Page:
Residents will also spend approximately two half-days per week on the SPMI office-based CMP. Residents will collaborate with team members who include licensed therapists and an attending psychiatrist. Residents will work closely with the staff to manage SPMI patients with psychotic disorders and severe bipolar disorder. In addition, residents will spend 2 quarter-days per week at our SPMI drop-in program, the “Wellness Club”, where they will evaluate and develop treatment plans for new patients. Residents will work with therapist/case managers to co-lead the CBT for Psychosis Group, the Affect Regulation Group, and the Multifamily Group.

Child and Adolescent Psychiatry: We have deliberately designed our training program to give residents early exposure to child and adolescent psychiatry (CAP) with a two-month outpatient experience in PGY2 at the KP Richmond Medical Center. In addition, during PGY3 residents who intend to fast-track into CAP will be given the option of spending a half-day per week in the CAP outpatient clinic at our Oakland site.

During the PGY2 experience, residents will join a multidisciplinary team that includes social workers, psychologists, and board certified child and adolescent psychiatrists. Residents will evaluate and provide evidenced-based treatments as part of the multidisciplinary team’s coordinated treatment plan. Resident’s will focus their treatment on medication management either as the primary provider or in support of therapists, who are the patient’s primary provider. Residents will also develop their own patient panel by performing new evaluations weekly including seeing patients in the walk-in crisis clinic. In addition, residents will learn case management skills while caring for one teen with severe mental illness in the CAP Intensive Outpatient Program or Dialectical Behavioral Treatment (DBT) Program. Residents will also participate as a co-facilitator in one time-limited therapy group. Their CAP experience will emphasize work with parents and at times with grandparents and will include participation in psycho-educational parenting workshops.

Addiction Psychiatry: PGY2 residents will complete a 2-month clinical rotation at the KP Chemical Dependency and Rehabilitation Program (CDRP) in Oakland, CA. Residents will work with patients at all stages of recovery, including management of intoxication and withdrawal syndromes. Residents will gain experience in treating alcohol, opioid, sedative-hypnotic, cannabinoid, stimulant, nicotine, as well as other substance use disorders. Residents will conduct intake psychiatric assessments of patients with substance use disorders and participate in their care as a member of the multidisciplinary treatment team. They will learn about the differential diagnosis of substance induced versus primary psychiatric disorders and appropriate treatment modalities. Residents will have the opportunity to perform addiction medicine consults for organ transplant candidates, including learning about appropriate laboratory testing and diagnosis. They will gain experience in caring for chronic pain patients who are enrolled in chemical dependency treatment. Residents will also have the opportunity to provide supervised group psychotherapy and will have an opportunity to observe Mutual and Self-Help Programs, including both 12-step and non-12-step programs.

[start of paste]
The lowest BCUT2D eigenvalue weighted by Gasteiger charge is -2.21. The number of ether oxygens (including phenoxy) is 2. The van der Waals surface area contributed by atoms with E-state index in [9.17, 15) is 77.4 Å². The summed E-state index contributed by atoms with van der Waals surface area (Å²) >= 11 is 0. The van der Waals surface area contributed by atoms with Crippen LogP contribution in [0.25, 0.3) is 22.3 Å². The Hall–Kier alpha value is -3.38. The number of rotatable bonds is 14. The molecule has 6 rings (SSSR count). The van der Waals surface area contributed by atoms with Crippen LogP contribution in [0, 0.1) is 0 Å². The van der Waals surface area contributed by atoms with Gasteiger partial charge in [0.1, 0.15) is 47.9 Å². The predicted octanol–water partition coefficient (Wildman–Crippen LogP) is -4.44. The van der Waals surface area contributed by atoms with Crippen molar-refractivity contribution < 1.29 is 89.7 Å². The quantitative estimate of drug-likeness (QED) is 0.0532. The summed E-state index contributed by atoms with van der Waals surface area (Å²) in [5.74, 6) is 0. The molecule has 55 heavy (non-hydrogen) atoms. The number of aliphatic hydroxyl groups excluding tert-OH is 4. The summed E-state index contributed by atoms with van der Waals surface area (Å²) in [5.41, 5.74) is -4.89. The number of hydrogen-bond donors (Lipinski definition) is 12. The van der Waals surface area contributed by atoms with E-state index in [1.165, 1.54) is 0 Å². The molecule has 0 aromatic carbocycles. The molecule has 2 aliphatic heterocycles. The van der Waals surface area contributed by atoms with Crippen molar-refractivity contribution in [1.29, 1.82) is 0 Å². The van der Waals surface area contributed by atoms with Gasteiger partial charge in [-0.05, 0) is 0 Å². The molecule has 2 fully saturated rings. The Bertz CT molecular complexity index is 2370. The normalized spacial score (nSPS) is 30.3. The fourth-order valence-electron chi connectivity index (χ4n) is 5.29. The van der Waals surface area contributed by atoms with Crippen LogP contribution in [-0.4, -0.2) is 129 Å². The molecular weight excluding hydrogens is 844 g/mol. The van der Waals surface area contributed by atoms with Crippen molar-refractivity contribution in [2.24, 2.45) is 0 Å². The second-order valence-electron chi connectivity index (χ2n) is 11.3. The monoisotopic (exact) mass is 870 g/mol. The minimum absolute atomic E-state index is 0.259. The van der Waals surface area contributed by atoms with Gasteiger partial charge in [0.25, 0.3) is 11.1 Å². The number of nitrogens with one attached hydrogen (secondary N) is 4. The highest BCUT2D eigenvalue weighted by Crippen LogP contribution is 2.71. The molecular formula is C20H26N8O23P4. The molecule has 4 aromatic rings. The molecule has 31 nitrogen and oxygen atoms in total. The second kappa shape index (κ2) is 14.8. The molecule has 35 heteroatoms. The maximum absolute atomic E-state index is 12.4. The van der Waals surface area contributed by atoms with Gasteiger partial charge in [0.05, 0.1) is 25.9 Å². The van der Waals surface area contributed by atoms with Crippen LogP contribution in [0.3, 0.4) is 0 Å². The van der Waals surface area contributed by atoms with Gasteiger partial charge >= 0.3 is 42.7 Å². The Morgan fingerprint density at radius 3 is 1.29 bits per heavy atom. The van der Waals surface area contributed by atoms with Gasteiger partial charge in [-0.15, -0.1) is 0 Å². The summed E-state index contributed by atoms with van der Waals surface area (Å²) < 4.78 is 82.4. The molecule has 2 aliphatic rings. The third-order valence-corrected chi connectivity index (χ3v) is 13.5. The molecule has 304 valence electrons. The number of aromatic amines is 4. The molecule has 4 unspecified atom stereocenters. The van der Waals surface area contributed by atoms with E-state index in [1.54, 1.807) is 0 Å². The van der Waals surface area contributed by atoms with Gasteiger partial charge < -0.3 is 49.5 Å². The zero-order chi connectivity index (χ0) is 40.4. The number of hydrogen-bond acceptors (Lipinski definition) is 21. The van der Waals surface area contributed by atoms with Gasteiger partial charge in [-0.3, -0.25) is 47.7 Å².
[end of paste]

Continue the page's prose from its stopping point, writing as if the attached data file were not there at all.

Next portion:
Outpatient Psychiatry: There are several unique aspects to the outpatient training experience in PGY3 & 4. First, residents will not receive patients transferred from other residents or clinicians at the beginning of PGY3. Rather they will evaluate new patients and build their own patient panel over time. This will allow residents to follow a cohort of new patients continuously over their last two years of training. Residents will gain experience with medication management and individual psychodynamic psychotherapy, supportive psychotherapy, cognitive behavioral therapy (CBT), interpersonal therapy (IPT), mindfulness based cognitive therapy, and group therapy (i.e., time limited CBT, DBT, and trauma/grounding skills).